Canada Sick of getting the Byrd from the United States
The government of Canada, along with seven other members of the World Trade Organization (WTO) have filed a request (http://webapps.dfait-maeci.gc.ca/minpub/Publication.asp?FileSpec=/Min_Pub_Docs/106764.htm&Language=E) to be granted the authority to retaliate to the United States’ continued use of the Byrd Amendment.
For those that are unaware, the Byrd Amendment was signed into law in October, 2000 and basically gives U.S. companies access to any duties collected by the U.S. government under anti-dumping restrictions. What this means is that when the United States imposes duties for perceived dumping (as with softwood lumber and steel), then while the duties are supposed to be the entire balancing factor, those companies that said they were being hurt by the dumping can actually obtain those funds directly.
This not only provides a double-advantage to companies being hurt by products that actually are being illegally dumped in the United States, but also serves as an incentive for floundering companies to try to get the American Government to impose duties or other penalties on their competitors products.
The WTO agreed with Canada and the other members that this in fact violates the agreements the United States signed, upheld that decision in an appellate board, and gave the United States eleven months to fix the problem. In that time, the United States has done approximately squat to address the issue, so now Canada, the European Union, Japan, India, Mexico Chile, Brazil, and South Korea are looking for the WTO to allow them to impose their own duties on American products.
The total amount that the Byrd Amendment has handed out in the last three years is estimated at being about $841 million dollars, with just over $12 million of that being paid by Canadian companies into the pockets of American ones.
The sad part is that even if the United States takes moves to stop this, the damage is already done, and it is highly unlikely that the U.S. government will be billing those companies it paid the money to in the first place. More likely this will just be another instance of American tax-payers taking the hit to prop up a few non-competitive American companies.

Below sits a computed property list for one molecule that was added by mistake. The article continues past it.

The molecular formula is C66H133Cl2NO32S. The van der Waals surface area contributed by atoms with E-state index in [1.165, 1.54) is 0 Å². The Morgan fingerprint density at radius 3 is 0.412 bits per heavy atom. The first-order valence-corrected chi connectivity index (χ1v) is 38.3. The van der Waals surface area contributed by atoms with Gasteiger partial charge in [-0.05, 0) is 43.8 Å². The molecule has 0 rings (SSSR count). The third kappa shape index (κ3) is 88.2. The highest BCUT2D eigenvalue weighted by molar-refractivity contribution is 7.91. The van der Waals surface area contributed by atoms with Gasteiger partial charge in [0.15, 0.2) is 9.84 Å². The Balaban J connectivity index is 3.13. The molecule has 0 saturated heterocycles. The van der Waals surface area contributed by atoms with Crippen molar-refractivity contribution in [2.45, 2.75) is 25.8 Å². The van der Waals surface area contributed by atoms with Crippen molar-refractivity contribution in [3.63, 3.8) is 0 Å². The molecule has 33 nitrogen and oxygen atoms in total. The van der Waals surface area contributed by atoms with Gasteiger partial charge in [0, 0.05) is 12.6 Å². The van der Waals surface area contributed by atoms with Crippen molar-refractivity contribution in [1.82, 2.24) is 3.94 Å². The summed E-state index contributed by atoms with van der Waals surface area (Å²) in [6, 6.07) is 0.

Finance Minister Consults Canadians – But You’re Not Invited
The new Minister of Finance, Ralph Goodale, has begun a series of pre-budget consultations. In the press release (http://www.fin.gc.ca/news04/04-003e.html), he claims “I trust the wisdom of Canadians to provide astute guidance.”
However, it seems the Minister only trusts the wisdom of a few particular Canadians, as a more detailed look at the consultation itinerary (http://www.fin.gc.ca/notices/2004-01-12e.html) shows that most of the meetings he’s holding are closed door meetings – no press, although he says he will give a brief question period for the press once the meetings are complete.
Perhaps he does not feel that my opinion or yours is particularly relevant to the running of the country. He may even be correct in that. But if he truly trusts the wisdom of Canadians, as he says, it would be nice to see some evidence of that by holding meetings that are open to any member of the public.
Beyond that, if he really wanted to trust the opinions of Canadians, why not also have an invitation for Canadians to provide their views by e-mail, letter, or maybe even telephone? Is an answering machine that difficult of a device to come by in Ottawa?
I feel this bodes ill when we have a representative who on one hand tells us that he trusts us to make decisions, but then arranges things so that we have little opportunity to make our decisions known to him.
Or maybe I’m just cynical.
You Are Who You Are
Just a quick note, the Provincial Government of New Brunswick has released a tip sheet on how to help prevent becoming a victim of identity theft. This is a growing problem and especially for distance education students, can become a serious issue. We do so much of our work by computer and e-mail, the favourite means by which identity theft takes place, that we really need to be aware of this stuff.
So take a look at the tip-sheet (http://www.gnb.ca/cnb/promos/justice/theft-e.htm) and remember that if you receive any e-mails from companies that you have financial dealings with, be sure to type in the web-address by hand to investigate if the email is true.
I’ve personally received many emails warning me about problems with the service of Pay-Pal or U.S. Bank, and giving me a link to click on to re-enter my personal information. Now since I don’t have an account with either of those, I know the e-mail is phony, but it makes me worry about people who do.
The link even looks legit, in that it seems to say it is going to the right site. However, links can be redirected, especially those you receive in your e-mail, so it’s always best to simply go to your browser bar and type in the web-link address by hand. That way you’re sure you’re going to where it tells you.
Safe surfing, folks.
A native Calgarian, Karl is perpetually nearing the completion of his Bachelor of Arts with a Major in Information Studies. He also works for the Computer Sciences Virtual Helpdesk for Athabasca University and plans to eventually go on to tutor and obtain his Master’s Degree.